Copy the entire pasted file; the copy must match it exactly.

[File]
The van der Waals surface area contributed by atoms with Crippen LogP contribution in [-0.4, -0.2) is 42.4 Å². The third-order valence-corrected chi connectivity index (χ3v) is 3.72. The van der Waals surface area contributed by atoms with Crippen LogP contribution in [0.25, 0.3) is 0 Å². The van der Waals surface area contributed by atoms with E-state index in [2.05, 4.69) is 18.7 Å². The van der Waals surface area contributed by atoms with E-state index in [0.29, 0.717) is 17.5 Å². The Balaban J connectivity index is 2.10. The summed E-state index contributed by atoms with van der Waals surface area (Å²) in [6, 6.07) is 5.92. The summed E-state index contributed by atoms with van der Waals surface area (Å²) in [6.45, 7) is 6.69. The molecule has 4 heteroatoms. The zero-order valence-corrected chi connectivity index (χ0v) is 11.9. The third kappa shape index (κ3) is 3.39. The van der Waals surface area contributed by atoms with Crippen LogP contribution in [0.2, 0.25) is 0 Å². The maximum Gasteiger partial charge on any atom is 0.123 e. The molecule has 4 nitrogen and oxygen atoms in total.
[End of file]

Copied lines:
The van der Waals surface area contributed by atoms with Crippen LogP contribution in [-0.4, -0.2) is 42.4 Å². The third-order valence-corrected chi connectivity index (χ3v) is 3.72. The van der Waals surface area contributed by atoms with Crippen LogP contribution in [0.25, 0.3) is 0 Å². The van der Waals surface area contributed by atoms with E-state index in [2.05, 4.69) is 18.7 Å². The van der Waals surface area contributed by atoms with E-state index in [0.29, 0.717) is 17.5 Å². The Balaban J connectivity index is 2.10. The summed E-state index contributed by atoms with van der Waals surface area (Å²) in [6, 6.07) is 5.92. The summed E-state index contributed by atoms with van der Waals surface area (Å²) in [6.45, 7) is 6.69. The molecule has 4 heteroatoms. The zero-order valence-corrected chi connectivity index (χ0v) is 11.9. The third kappa shape index (κ3) is 3.39. The van der Waals surface area contributed by atoms with Crippen LogP contribution in [0.2, 0.25) is 0 Å². The maximum Gasteiger partial charge on any atom is 0.123 e. The molecule has 4 nitrogen and oxygen atoms in total.